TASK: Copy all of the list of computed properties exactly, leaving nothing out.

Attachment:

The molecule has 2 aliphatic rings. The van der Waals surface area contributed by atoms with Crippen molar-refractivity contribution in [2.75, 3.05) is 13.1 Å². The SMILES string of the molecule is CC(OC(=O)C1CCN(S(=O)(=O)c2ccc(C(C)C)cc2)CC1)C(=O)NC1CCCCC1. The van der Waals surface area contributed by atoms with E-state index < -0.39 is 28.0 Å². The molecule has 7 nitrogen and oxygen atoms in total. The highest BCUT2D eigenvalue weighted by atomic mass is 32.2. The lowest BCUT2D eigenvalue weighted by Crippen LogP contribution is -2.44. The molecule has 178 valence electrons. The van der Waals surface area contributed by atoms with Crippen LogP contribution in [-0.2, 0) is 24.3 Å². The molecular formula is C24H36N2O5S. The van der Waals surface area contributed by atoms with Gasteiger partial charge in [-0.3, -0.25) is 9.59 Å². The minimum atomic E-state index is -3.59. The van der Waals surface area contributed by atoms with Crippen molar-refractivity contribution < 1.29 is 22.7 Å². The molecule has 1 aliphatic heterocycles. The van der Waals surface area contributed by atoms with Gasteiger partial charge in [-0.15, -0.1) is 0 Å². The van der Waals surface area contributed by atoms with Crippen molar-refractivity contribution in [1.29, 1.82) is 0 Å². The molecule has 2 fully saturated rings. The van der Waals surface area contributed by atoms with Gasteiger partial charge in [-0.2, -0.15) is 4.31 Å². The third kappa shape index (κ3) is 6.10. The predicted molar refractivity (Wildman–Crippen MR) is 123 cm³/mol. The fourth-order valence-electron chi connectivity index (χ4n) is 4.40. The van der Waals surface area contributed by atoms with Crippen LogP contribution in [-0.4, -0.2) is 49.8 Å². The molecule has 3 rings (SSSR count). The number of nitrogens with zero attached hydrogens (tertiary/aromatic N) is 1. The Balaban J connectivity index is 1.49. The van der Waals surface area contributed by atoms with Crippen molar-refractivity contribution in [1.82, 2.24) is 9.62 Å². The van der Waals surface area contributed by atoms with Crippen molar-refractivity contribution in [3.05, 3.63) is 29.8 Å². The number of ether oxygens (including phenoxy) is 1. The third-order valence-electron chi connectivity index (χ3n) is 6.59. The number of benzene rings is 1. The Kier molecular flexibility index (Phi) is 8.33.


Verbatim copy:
The molecule has 2 aliphatic rings. The van der Waals surface area contributed by atoms with Crippen molar-refractivity contribution in [2.75, 3.05) is 13.1 Å². The SMILES string of the molecule is CC(OC(=O)C1CCN(S(=O)(=O)c2ccc(C(C)C)cc2)CC1)C(=O)NC1CCCCC1. The van der Waals surface area contributed by atoms with E-state index < -0.39 is 28.0 Å². The molecule has 7 nitrogen and oxygen atoms in total. The highest BCUT2D eigenvalue weighted by atomic mass is 32.2. The lowest BCUT2D eigenvalue weighted by Crippen LogP contribution is -2.44. The molecule has 178 valence electrons. The van der Waals surface area contributed by atoms with Crippen LogP contribution in [-0.2, 0) is 24.3 Å². The molecular formula is C24H36N2O5S. The van der Waals surface area contributed by atoms with Gasteiger partial charge in [-0.3, -0.25) is 9.59 Å². The minimum atomic E-state index is -3.59. The van der Waals surface area contributed by atoms with Crippen molar-refractivity contribution < 1.29 is 22.7 Å². The molecule has 1 aliphatic heterocycles. The van der Waals surface area contributed by atoms with Gasteiger partial charge in [-0.15, -0.1) is 0 Å². The van der Waals surface area contributed by atoms with Crippen molar-refractivity contribution in [1.29, 1.82) is 0 Å². The molecule has 2 fully saturated rings. The van der Waals surface area contributed by atoms with Gasteiger partial charge in [-0.2, -0.15) is 4.31 Å². The third kappa shape index (κ3) is 6.10. The predicted molar refractivity (Wildman–Crippen MR) is 123 cm³/mol. The fourth-order valence-electron chi connectivity index (χ4n) is 4.40. The van der Waals surface area contributed by atoms with Crippen LogP contribution in [-0.4, -0.2) is 49.8 Å². The molecule has 3 rings (SSSR count). The number of nitrogens with zero attached hydrogens (tertiary/aromatic N) is 1. The Balaban J connectivity index is 1.49. The van der Waals surface area contributed by atoms with Crippen molar-refractivity contribution in [1.82, 2.24) is 9.62 Å². The van der Waals surface area contributed by atoms with Crippen molar-refractivity contribution in [3.05, 3.63) is 29.8 Å². The number of ether oxygens (including phenoxy) is 1. The third-order valence-electron chi connectivity index (χ3n) is 6.59. The number of benzene rings is 1. The Kier molecular flexibility index (Phi) is 8.33.